Interval | Name | Note.(In C)
-----------------------------------------------
1 | Unison (root note) | C
b2 | Minor Second | Db
2 | Major Second | D
#2 | Sharp Second | D#
b3 | Minor Third | Eb
3 | Major Third | E
4 | Perfect Fourth | F
#4 | Augmented Fourth | F#
b5 | Diminished Fifth | Gb
5 | Perfect Fifth | G
#5 | Augmented Fifth | G#
b6 | Minor Sixth | Ab
6 | Major Sixth | A
#6 | Sharp Sixth | A#
bb7 | Diminished Seventh | A
b7 | Minor Seventh | Bb
7 | Major Seventh | B
8 | Unison (Octave higher) | C
b9 | Minor Ninth | Db
9 | Major Ninth | D
#9 | Sharp Ninth | D#
------------------------------------------------

and all i know of theory is that 7 is an octave

and the unison perfect fourth perfect fifth and octave are the only perfect intervals

EDIT: sorry the chart didnt turn out right
Yes learning those will make a lot of theory make sense. Do you already know how to form the major scale? If not learn that as well.

Also, that chart names some of the intervals incorrectly. It's not biggie but:
'sharp second' should be 'augmented second'
'sharp sixth' should be 'augmented sixth'
'sharp ninth' should be 'augmented ninth'
My name is Andy
Quote by MudMartin
Only looking at music as math and theory, is like only looking at the love of your life as flesh and bone.

Swinging to the rhythm of the New World Order,
Counting bodies like sheep to the rhythm of the war drums
thank you
Quote by Ænimus Prime
Also, that chart names some of the intervals incorrectly.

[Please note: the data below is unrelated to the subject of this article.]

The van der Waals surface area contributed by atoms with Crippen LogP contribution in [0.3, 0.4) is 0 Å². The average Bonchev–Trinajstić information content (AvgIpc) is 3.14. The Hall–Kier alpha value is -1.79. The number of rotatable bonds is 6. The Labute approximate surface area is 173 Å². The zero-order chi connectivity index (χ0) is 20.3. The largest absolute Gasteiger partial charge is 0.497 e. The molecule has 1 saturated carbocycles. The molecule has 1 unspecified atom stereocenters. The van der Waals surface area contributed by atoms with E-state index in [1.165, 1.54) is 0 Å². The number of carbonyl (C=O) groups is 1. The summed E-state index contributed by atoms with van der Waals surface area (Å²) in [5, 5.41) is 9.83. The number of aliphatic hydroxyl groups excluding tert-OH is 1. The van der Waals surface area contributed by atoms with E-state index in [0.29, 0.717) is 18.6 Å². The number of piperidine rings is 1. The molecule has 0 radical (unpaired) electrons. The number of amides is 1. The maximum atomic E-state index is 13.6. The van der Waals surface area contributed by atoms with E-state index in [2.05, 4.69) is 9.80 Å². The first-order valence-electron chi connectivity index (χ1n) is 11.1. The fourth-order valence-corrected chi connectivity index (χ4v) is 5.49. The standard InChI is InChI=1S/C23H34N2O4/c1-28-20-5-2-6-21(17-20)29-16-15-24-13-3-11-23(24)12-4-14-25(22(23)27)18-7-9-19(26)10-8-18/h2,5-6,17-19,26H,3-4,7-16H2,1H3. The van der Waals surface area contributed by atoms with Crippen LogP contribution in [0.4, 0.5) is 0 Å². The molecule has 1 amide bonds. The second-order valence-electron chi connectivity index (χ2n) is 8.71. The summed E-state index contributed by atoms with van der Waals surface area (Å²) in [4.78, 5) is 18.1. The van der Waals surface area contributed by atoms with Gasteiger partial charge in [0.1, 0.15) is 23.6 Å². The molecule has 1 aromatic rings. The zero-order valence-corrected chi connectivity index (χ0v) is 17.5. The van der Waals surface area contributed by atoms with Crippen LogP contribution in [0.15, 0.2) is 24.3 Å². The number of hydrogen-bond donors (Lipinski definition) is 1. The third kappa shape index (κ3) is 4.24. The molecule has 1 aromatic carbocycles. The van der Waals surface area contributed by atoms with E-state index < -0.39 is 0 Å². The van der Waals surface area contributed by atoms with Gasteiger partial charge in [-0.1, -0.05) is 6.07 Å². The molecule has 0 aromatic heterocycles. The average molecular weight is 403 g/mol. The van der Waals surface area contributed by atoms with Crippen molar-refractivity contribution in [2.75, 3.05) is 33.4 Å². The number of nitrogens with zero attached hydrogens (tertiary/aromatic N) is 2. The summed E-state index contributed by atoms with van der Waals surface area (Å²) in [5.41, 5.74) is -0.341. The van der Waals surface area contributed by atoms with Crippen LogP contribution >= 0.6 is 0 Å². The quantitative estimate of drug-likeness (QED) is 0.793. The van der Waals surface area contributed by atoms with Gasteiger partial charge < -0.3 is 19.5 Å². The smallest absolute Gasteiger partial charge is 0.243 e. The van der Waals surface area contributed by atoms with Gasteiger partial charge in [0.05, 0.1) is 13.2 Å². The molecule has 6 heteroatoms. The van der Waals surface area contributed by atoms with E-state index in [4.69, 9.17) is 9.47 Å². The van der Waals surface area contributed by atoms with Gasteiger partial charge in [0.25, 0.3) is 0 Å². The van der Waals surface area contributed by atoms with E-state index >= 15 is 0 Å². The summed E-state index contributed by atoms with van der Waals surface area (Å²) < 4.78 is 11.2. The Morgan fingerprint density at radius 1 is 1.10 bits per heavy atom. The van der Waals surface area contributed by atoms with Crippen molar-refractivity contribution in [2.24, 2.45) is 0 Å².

'sharp ninth' should be 'augmented ninth'
What's weird is that, despite what you just said, which is correct, you would call E7#9 "E Seven Sharp Nine" and note "E Seven Augmented Nine."
Learn how to form the major scale, then the minor scale before you worry about this. It'll make intervals a lot simpler.
Are the terms "sharp" and "augmented" interchangable? Because the way I have been doing it is using "augmented" only for the perfect intervals and using "sharp" for everything else. Perfect Fourth and augmented fourth, major second and sharp second.
Quote by TheGallowsPole
Are the terms "sharp" and "augmented" interchangable? Because the way I have been doing it is using "augmented" only for the perfect intervals and using "sharp" for everything else. Perfect Fourth and augmented fourth, major second and sharp second.
Augmented is only applicable to pefect intervals (augmented fifths or augmented fourths) and intervals that have been raised past major. 8 semitones might be a minor sixth, sharpen it once more and you get a major sixth, sharpen it once more and you get an augmented sixth (suprisingly common in classical music).
Just note that alot of these intervals are enharmonic to other intervals. Like b4's are used in the superlocrian scale, but its more used as a M3 than a b4.

Sharpening an interval just means its a semitone higher than before. As simple as that.

Also remember that on the internet you'll see people noting formulas in two ways: 1 2 3 4 5 6 7 or T M2 M3 P4 P5 M6 M7 8ve.
Both are correct, I think. What confuses me is that a b3 in the first way is 3 semitones but a b3 in the second way is 2 semitones.
Ah, that clears it up. I'm still fairly new to being serious about learning music theory, if that makes any sense...But thanks for your help.

Edit: So why did Prime say that sharp second should be augmented second?
Quote by TheGallowsPole
Edit: So why did Prime say that sharp second should be augmented second?
Sorry. Technically sharp is a process notes and intervals go through to become something else. Augmented is the proper name for an interval, not sharp. The same with flattened intervals, it should be diminished so and so, but alot of guys call it a flat something. Loui Armstrong even called a diminished fifth a flat fifth in one of his performances (he was mocking dizzy gillespie)
Haha, so I could think of the process of being augmented as being sharpened, and the end result as augmented.